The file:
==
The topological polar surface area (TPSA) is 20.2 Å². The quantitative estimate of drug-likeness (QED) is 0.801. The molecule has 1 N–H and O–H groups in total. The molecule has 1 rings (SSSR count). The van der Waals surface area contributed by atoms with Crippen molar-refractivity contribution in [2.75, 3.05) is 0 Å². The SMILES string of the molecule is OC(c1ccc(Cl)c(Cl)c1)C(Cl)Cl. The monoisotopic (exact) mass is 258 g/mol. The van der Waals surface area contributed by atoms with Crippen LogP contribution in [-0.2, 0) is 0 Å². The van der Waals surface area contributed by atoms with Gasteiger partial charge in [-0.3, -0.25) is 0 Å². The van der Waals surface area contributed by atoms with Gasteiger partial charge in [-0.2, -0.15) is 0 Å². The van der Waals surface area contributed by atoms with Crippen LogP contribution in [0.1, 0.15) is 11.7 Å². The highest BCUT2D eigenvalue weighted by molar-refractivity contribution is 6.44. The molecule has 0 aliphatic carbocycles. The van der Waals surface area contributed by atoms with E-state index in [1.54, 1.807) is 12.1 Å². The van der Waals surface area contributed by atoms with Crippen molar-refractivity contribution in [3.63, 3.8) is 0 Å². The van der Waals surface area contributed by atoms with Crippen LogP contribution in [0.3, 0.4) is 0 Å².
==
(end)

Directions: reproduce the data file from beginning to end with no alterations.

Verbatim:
The topological polar surface area (TPSA) is 20.2 Å². The quantitative estimate of drug-likeness (QED) is 0.801. The molecule has 1 N–H and O–H groups in total. The molecule has 1 rings (SSSR count). The van der Waals surface area contributed by atoms with Crippen molar-refractivity contribution in [2.75, 3.05) is 0 Å². The SMILES string of the molecule is OC(c1ccc(Cl)c(Cl)c1)C(Cl)Cl. The monoisotopic (exact) mass is 258 g/mol. The van der Waals surface area contributed by atoms with Crippen LogP contribution in [-0.2, 0) is 0 Å². The van der Waals surface area contributed by atoms with Gasteiger partial charge in [-0.3, -0.25) is 0 Å². The van der Waals surface area contributed by atoms with Gasteiger partial charge in [-0.2, -0.15) is 0 Å². The van der Waals surface area contributed by atoms with Crippen LogP contribution in [0.1, 0.15) is 11.7 Å². The highest BCUT2D eigenvalue weighted by molar-refractivity contribution is 6.44. The molecule has 0 aliphatic carbocycles. The van der Waals surface area contributed by atoms with E-state index in [1.54, 1.807) is 12.1 Å². The van der Waals surface area contributed by atoms with Crippen molar-refractivity contribution in [3.63, 3.8) is 0 Å². The van der Waals surface area contributed by atoms with Crippen LogP contribution in [0.3, 0.4) is 0 Å².